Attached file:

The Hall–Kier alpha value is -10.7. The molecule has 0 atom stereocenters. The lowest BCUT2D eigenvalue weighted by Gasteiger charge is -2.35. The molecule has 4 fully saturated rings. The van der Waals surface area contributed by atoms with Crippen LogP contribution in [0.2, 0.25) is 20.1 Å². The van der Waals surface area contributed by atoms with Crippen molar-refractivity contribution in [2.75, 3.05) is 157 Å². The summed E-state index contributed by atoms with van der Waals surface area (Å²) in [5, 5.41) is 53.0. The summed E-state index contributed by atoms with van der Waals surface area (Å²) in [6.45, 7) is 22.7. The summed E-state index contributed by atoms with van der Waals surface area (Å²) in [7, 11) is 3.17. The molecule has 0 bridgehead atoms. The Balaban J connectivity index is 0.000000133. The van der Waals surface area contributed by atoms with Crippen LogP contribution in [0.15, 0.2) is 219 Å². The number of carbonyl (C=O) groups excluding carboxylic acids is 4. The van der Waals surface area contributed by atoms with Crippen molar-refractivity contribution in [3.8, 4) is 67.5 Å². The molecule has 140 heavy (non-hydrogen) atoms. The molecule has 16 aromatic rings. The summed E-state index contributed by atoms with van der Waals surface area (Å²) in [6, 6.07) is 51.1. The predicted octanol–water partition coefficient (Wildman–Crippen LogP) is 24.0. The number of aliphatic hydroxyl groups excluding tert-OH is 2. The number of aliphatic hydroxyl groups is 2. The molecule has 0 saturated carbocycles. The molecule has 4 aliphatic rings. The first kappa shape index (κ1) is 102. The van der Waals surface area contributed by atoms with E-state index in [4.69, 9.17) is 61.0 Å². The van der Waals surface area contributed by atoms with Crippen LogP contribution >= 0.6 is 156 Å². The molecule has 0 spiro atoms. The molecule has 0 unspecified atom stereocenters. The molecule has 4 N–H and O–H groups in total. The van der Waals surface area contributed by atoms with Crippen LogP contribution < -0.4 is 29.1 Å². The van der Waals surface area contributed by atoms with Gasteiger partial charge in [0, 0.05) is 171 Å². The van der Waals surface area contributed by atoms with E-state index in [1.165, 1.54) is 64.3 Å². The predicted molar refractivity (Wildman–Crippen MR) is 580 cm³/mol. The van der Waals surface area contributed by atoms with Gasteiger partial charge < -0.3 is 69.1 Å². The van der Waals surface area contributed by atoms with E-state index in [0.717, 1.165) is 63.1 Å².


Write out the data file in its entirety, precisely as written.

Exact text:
The Hall–Kier alpha value is -10.7. The molecule has 0 atom stereocenters. The lowest BCUT2D eigenvalue weighted by Gasteiger charge is -2.35. The molecule has 4 fully saturated rings. The van der Waals surface area contributed by atoms with Crippen LogP contribution in [0.2, 0.25) is 20.1 Å². The van der Waals surface area contributed by atoms with Crippen molar-refractivity contribution in [2.75, 3.05) is 157 Å². The summed E-state index contributed by atoms with van der Waals surface area (Å²) in [5, 5.41) is 53.0. The summed E-state index contributed by atoms with van der Waals surface area (Å²) in [6.45, 7) is 22.7. The summed E-state index contributed by atoms with van der Waals surface area (Å²) in [7, 11) is 3.17. The molecule has 0 bridgehead atoms. The Balaban J connectivity index is 0.000000133. The van der Waals surface area contributed by atoms with Crippen LogP contribution in [0.15, 0.2) is 219 Å². The number of carbonyl (C=O) groups excluding carboxylic acids is 4. The van der Waals surface area contributed by atoms with Crippen molar-refractivity contribution in [3.8, 4) is 67.5 Å². The molecule has 140 heavy (non-hydrogen) atoms. The molecule has 16 aromatic rings. The summed E-state index contributed by atoms with van der Waals surface area (Å²) in [6, 6.07) is 51.1. The predicted octanol–water partition coefficient (Wildman–Crippen LogP) is 24.0. The number of aliphatic hydroxyl groups excluding tert-OH is 2. The number of aliphatic hydroxyl groups is 2. The molecule has 0 saturated carbocycles. The molecule has 4 aliphatic rings. The first kappa shape index (κ1) is 102. The van der Waals surface area contributed by atoms with E-state index in [4.69, 9.17) is 61.0 Å². The van der Waals surface area contributed by atoms with Crippen LogP contribution >= 0.6 is 156 Å². The molecule has 0 spiro atoms. The molecule has 0 unspecified atom stereocenters. The molecule has 4 N–H and O–H groups in total. The van der Waals surface area contributed by atoms with Crippen LogP contribution < -0.4 is 29.1 Å². The van der Waals surface area contributed by atoms with Gasteiger partial charge in [0, 0.05) is 171 Å². The van der Waals surface area contributed by atoms with E-state index in [1.165, 1.54) is 64.3 Å². The predicted molar refractivity (Wildman–Crippen MR) is 580 cm³/mol. The van der Waals surface area contributed by atoms with Gasteiger partial charge < -0.3 is 69.1 Å². The van der Waals surface area contributed by atoms with E-state index in [0.717, 1.165) is 63.1 Å².